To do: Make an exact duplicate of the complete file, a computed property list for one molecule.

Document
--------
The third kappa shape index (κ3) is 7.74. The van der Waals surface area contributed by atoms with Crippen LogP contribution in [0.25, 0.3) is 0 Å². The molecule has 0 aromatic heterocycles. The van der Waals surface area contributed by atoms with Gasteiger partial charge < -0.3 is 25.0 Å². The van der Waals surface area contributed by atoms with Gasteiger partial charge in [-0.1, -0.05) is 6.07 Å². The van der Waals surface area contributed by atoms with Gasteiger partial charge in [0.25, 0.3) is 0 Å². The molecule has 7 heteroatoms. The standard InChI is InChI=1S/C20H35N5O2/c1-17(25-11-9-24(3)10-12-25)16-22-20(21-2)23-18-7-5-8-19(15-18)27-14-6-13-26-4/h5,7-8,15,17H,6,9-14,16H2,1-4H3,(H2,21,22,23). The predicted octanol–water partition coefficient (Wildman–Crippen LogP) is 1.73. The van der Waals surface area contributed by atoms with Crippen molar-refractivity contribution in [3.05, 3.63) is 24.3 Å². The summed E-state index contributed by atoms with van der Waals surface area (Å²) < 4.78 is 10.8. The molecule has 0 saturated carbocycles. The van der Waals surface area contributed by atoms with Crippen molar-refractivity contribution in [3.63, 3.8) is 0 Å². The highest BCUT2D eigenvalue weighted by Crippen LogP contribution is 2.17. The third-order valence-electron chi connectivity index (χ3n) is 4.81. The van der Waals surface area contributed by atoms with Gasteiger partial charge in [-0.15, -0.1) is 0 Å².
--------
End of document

The third kappa shape index (κ3) is 7.74. The van der Waals surface area contributed by atoms with Crippen LogP contribution in [0.25, 0.3) is 0 Å². The molecule has 0 aromatic heterocycles. The van der Waals surface area contributed by atoms with Gasteiger partial charge < -0.3 is 25.0 Å². The van der Waals surface area contributed by atoms with Gasteiger partial charge in [-0.1, -0.05) is 6.07 Å². The van der Waals surface area contributed by atoms with Gasteiger partial charge in [0.25, 0.3) is 0 Å². The molecule has 7 heteroatoms. The standard InChI is InChI=1S/C20H35N5O2/c1-17(25-11-9-24(3)10-12-25)16-22-20(21-2)23-18-7-5-8-19(15-18)27-14-6-13-26-4/h5,7-8,15,17H,6,9-14,16H2,1-4H3,(H2,21,22,23). The predicted octanol–water partition coefficient (Wildman–Crippen LogP) is 1.73. The van der Waals surface area contributed by atoms with Crippen molar-refractivity contribution in [3.05, 3.63) is 24.3 Å². The summed E-state index contributed by atoms with van der Waals surface area (Å²) < 4.78 is 10.8. The molecule has 0 saturated carbocycles. The van der Waals surface area contributed by atoms with Crippen molar-refractivity contribution in [3.63, 3.8) is 0 Å². The highest BCUT2D eigenvalue weighted by Crippen LogP contribution is 2.17. The third-order valence-electron chi connectivity index (χ3n) is 4.81. The van der Waals surface area contributed by atoms with Gasteiger partial charge in [-0.15, -0.1) is 0 Å².